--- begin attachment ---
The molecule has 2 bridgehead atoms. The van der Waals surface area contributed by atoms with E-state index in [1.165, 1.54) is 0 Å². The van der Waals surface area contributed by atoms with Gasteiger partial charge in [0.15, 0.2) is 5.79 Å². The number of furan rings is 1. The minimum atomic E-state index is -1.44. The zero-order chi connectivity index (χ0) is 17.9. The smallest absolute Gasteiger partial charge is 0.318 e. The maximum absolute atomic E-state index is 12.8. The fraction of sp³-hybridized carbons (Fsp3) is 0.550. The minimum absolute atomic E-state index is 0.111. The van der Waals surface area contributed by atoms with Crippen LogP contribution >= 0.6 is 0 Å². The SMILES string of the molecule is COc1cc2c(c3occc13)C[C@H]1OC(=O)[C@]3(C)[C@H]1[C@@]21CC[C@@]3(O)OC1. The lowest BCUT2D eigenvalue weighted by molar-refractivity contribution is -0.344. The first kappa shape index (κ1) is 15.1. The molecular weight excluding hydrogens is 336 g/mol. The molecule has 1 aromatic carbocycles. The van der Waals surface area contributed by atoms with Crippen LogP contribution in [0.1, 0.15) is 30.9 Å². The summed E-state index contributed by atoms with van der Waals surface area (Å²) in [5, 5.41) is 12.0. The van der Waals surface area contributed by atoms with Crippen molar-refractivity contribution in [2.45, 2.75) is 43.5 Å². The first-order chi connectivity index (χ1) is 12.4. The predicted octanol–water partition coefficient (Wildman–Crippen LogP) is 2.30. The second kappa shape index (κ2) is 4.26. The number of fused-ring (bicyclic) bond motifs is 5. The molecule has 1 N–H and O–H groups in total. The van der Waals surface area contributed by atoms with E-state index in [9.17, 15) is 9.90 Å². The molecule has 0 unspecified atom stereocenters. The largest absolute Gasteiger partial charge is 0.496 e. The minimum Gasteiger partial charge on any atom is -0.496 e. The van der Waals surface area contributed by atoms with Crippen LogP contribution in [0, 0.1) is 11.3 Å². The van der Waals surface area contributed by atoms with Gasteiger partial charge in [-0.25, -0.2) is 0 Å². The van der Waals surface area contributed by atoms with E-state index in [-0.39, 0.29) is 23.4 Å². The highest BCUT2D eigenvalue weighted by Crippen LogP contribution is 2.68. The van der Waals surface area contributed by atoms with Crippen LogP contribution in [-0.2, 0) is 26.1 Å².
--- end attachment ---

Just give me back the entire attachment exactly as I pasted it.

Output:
The molecule has 2 bridgehead atoms. The van der Waals surface area contributed by atoms with E-state index in [1.165, 1.54) is 0 Å². The van der Waals surface area contributed by atoms with Gasteiger partial charge in [0.15, 0.2) is 5.79 Å². The number of furan rings is 1. The minimum atomic E-state index is -1.44. The zero-order chi connectivity index (χ0) is 17.9. The smallest absolute Gasteiger partial charge is 0.318 e. The maximum absolute atomic E-state index is 12.8. The fraction of sp³-hybridized carbons (Fsp3) is 0.550. The minimum absolute atomic E-state index is 0.111. The van der Waals surface area contributed by atoms with Crippen LogP contribution >= 0.6 is 0 Å². The SMILES string of the molecule is COc1cc2c(c3occc13)C[C@H]1OC(=O)[C@]3(C)[C@H]1[C@@]21CC[C@@]3(O)OC1. The lowest BCUT2D eigenvalue weighted by molar-refractivity contribution is -0.344. The first kappa shape index (κ1) is 15.1. The molecular weight excluding hydrogens is 336 g/mol. The molecule has 1 aromatic carbocycles. The van der Waals surface area contributed by atoms with Crippen LogP contribution in [0.1, 0.15) is 30.9 Å². The summed E-state index contributed by atoms with van der Waals surface area (Å²) in [5, 5.41) is 12.0. The van der Waals surface area contributed by atoms with Crippen molar-refractivity contribution in [2.45, 2.75) is 43.5 Å². The first-order chi connectivity index (χ1) is 12.4. The predicted octanol–water partition coefficient (Wildman–Crippen LogP) is 2.30. The second kappa shape index (κ2) is 4.26. The number of fused-ring (bicyclic) bond motifs is 5. The molecule has 1 N–H and O–H groups in total. The van der Waals surface area contributed by atoms with E-state index in [9.17, 15) is 9.90 Å². The molecule has 0 unspecified atom stereocenters. The largest absolute Gasteiger partial charge is 0.496 e. The minimum Gasteiger partial charge on any atom is -0.496 e. The van der Waals surface area contributed by atoms with Crippen LogP contribution in [0, 0.1) is 11.3 Å². The van der Waals surface area contributed by atoms with Gasteiger partial charge in [-0.25, -0.2) is 0 Å². The van der Waals surface area contributed by atoms with E-state index in [-0.39, 0.29) is 23.4 Å². The highest BCUT2D eigenvalue weighted by Crippen LogP contribution is 2.68. The van der Waals surface area contributed by atoms with Crippen LogP contribution in [-0.2, 0) is 26.1 Å².